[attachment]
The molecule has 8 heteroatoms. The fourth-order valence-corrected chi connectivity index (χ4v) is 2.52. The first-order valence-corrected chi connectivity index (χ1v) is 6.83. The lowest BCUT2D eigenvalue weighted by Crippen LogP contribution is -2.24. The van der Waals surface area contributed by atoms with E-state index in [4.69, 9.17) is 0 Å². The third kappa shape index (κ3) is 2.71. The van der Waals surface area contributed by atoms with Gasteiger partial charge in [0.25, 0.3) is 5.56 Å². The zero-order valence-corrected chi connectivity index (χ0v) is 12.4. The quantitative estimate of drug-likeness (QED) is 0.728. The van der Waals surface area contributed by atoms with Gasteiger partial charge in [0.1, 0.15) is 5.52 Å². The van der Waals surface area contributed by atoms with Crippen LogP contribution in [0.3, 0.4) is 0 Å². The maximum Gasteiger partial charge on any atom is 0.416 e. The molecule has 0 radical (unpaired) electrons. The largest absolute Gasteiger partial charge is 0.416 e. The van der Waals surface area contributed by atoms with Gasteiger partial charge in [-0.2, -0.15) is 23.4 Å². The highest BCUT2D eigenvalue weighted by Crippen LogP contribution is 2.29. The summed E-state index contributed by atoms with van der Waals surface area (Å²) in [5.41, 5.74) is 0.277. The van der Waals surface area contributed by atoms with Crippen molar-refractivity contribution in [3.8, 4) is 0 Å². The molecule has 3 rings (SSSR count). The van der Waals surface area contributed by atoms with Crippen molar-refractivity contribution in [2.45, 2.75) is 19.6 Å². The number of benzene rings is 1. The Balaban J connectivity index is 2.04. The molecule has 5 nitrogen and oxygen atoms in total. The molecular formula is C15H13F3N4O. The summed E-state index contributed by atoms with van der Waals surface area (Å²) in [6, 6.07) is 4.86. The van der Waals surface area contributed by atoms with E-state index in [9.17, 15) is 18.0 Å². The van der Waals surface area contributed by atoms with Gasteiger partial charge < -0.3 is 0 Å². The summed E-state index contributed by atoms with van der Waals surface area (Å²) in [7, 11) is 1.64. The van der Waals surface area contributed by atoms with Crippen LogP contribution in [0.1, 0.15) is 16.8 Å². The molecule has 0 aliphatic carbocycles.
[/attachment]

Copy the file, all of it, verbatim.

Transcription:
The molecule has 8 heteroatoms. The fourth-order valence-corrected chi connectivity index (χ4v) is 2.52. The first-order valence-corrected chi connectivity index (χ1v) is 6.83. The lowest BCUT2D eigenvalue weighted by Crippen LogP contribution is -2.24. The van der Waals surface area contributed by atoms with E-state index in [4.69, 9.17) is 0 Å². The third kappa shape index (κ3) is 2.71. The van der Waals surface area contributed by atoms with Gasteiger partial charge in [0.25, 0.3) is 5.56 Å². The zero-order valence-corrected chi connectivity index (χ0v) is 12.4. The quantitative estimate of drug-likeness (QED) is 0.728. The van der Waals surface area contributed by atoms with Gasteiger partial charge in [0.1, 0.15) is 5.52 Å². The van der Waals surface area contributed by atoms with Crippen LogP contribution in [0.3, 0.4) is 0 Å². The maximum Gasteiger partial charge on any atom is 0.416 e. The molecule has 0 radical (unpaired) electrons. The largest absolute Gasteiger partial charge is 0.416 e. The van der Waals surface area contributed by atoms with Gasteiger partial charge in [-0.2, -0.15) is 23.4 Å². The highest BCUT2D eigenvalue weighted by Crippen LogP contribution is 2.29. The summed E-state index contributed by atoms with van der Waals surface area (Å²) in [5.41, 5.74) is 0.277. The van der Waals surface area contributed by atoms with Crippen molar-refractivity contribution in [3.8, 4) is 0 Å². The molecule has 3 rings (SSSR count). The van der Waals surface area contributed by atoms with Crippen molar-refractivity contribution in [2.45, 2.75) is 19.6 Å². The number of benzene rings is 1. The Balaban J connectivity index is 2.04. The molecule has 5 nitrogen and oxygen atoms in total. The molecular formula is C15H13F3N4O. The summed E-state index contributed by atoms with van der Waals surface area (Å²) in [6, 6.07) is 4.86. The van der Waals surface area contributed by atoms with E-state index in [9.17, 15) is 18.0 Å². The van der Waals surface area contributed by atoms with Gasteiger partial charge < -0.3 is 0 Å². The summed E-state index contributed by atoms with van der Waals surface area (Å²) in [7, 11) is 1.64. The van der Waals surface area contributed by atoms with Crippen LogP contribution in [0.1, 0.15) is 16.8 Å². The molecule has 0 aliphatic carbocycles.